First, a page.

April 26, 2009

NASCAR Race Nearly Ends with Car in Stands: On the final lap of the Aaron's 499 at Talladega, Carl Edwards' car went airborne, flipped and slammed into the catch fence, sending debris into the stands that injured eight spectators -- the most series being a broken jaw. Edwards finished the race on foot. Watch the finish.

posted by rcade to auto racing at 08:08 PM - 13 comments

I don't watch much NASCAR, but that was a helluva piece of TV, there. Wow.

Looks like they've mastered this catch fence business, too. That could have been horrible.

posted by WeedyMcSmokey at 08:32 PM on April 26, 2009

What Weedy said.

posted by BoKnows at 09:28 PM on April 26, 2009

And that right there is why I can't take NASCAR seriously as a race series. I mean yes, spectacular, but that ain't racing. That's just wreckers driving in circles for several hours. Sorry, but rubbin' AIN'T racin'... That's a bullshit end to a race.

posted by Drood at 04:57 AM on April 27, 2009

Brad Keselowski didn't bump Carl Edwards to turn him around -- Edwards went down to block him but was too late and the left rear of his car caught the Keselowski's hood.

I don't want to get into a racin'/not racin' debate, which is too close to sport/not-a-sport, but I think Edwards is right about the inevitability of that kind of racing killing spectators. How much more air would have been required to send that car over the fence?

posted by rcade at 11:16 AM on April 27, 2009

If Newman's car had hit Edwards' at the right angle, not very much more. The catch fence worked impressively well in this circumstance, but as Edwards said, this will keep happening until someone dies. I guess I'll just be thankful that no one was seriously injured for the moment, because I can't think of much else NASCAR will be willing to do about this.

posted by boredom_08 at 12:05 PM on April 27, 2009

The best way to slow these cars down is to cut the spoiler down to where it was back in the old days. If you look at the spoilers then, they couldn't have been much more than a couple inches high. The key is to make them have to slow down when entering the corners. It doesn't matter how much horsepower you have if you have to slow down. That with all the roof flaps and other safety items should keep the cars on the ground and the fans safer.

posted by dbt302 at 12:30 PM on April 27, 2009

Technology NASCAR has put into place keeps these cars in these huge bunches, especially after restarts. This accident is exactly what they get by trying to keep speeds under control on the larger tracks. Too many cars, all trying to jockey for position, will get near-disastrous results. As for the "someone is going to get killed" statement, you don't get 50 cars going 200 mph, four-wide, with thousands-upon-thousands of fans right near the track without the distinct possibility of a tragic outcome.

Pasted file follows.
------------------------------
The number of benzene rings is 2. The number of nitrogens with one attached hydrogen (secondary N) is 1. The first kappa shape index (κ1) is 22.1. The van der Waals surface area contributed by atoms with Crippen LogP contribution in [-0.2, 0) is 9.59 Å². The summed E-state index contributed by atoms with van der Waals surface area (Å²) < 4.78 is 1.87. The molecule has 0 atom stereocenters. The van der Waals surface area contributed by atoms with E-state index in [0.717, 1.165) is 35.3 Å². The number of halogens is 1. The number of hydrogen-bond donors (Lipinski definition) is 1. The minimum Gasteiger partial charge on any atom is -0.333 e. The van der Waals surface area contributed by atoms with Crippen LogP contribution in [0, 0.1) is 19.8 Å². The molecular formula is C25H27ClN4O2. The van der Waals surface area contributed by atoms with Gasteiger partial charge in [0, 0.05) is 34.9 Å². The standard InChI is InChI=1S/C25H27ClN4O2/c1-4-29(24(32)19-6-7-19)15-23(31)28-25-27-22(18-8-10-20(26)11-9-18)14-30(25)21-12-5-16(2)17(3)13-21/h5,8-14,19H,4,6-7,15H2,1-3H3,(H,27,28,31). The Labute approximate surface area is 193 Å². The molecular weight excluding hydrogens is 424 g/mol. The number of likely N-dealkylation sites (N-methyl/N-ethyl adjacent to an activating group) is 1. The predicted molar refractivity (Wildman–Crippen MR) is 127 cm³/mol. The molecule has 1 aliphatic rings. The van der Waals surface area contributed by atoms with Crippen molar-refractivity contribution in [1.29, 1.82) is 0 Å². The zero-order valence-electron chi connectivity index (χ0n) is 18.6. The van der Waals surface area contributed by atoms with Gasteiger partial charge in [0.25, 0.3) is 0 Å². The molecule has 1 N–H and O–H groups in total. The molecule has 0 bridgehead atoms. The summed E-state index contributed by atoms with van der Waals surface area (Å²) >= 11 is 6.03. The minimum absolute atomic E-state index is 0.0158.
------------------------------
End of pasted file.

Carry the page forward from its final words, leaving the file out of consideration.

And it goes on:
posted by dyams at 04:36 PM on April 27, 2009

I found an interesting link about the risk to racing fans -- a 2005 AP report on the major incidents of fan deaths. Ten spectators have been killed watching the Indianapolis 500 -- here a list of all 10 -- though only one occurred since 1960.

posted by rcade at 04:59 PM on April 27, 2009

I told Nascar years ago they need to wrap the fans in bubble wrap.

posted by irunfromclones at 08:01 PM on April 27, 2009

That was a great contrast to the Formula 1 race I just watched. From "I wonder if there will be any penalties from the stewards?" to "yeeeee-fuckin-HAW!!"

posted by dusted at 08:29 PM on April 27, 2009

Of course they won't admit it, but I guarantee the only thing NASCAR officials were thinking about after the car went airborne was how much extra coverage they'd get on ESPN. They weren't thinking about Carl Edwards, they weren't thinking about the fans in the first 15 rows, and they certainly weren't thinking about how taking the plates off those motors and letting the cars run faster and spread out a little might actually be safer for both the drivers and fans. NASCAR is ignoring the advice of its drivers at its own peril, because Edwards is right: Nothing is going to change until one of those cars goes over the fence, and NASCAR might never recover from an accident of that magnitude.

posted by eccsport78 at 08:36 PM on April 27, 2009

NASCAR might never recover from an accident of that magnitude.

Fans live for this kind of close-quarters racing, which calls for split-second moves at top speed. Drivers jostle for position within a hurtling swarm, swerving into each other and then away ("trading paint"), nudging bumpers from behind to knock a car off course. It's thrilling, due in no small part to the threat of a spectacular crash. - From 'I Killed Dale Earnhardt' by Seth Stevenson, Slate Magazine.

I think NASCAR fans are too loyal, and/or crazy, to let a few fatalities scare 'em away. Already been proven.

posted by mjkredliner at 05:03 PM on April 28, 2009

Crazy, crazy, crazy. But its what the fans wanted to see. You want to see some drama going on. If you fine them for every swear word they say or every time they get mad at someone, the only thing left for them to do is have good wrecks. Sure beats watching drivers drive around in a circle for 500 miles with the same people winning the race week in week out. Racing should be a little beating and bumping and a little attitude allowed by the drivers. If you don't want your children to see them swear change the channel. i am sure they hear worse things at home.

posted by billsrule09 at 11:50 AM on May 08, 2009

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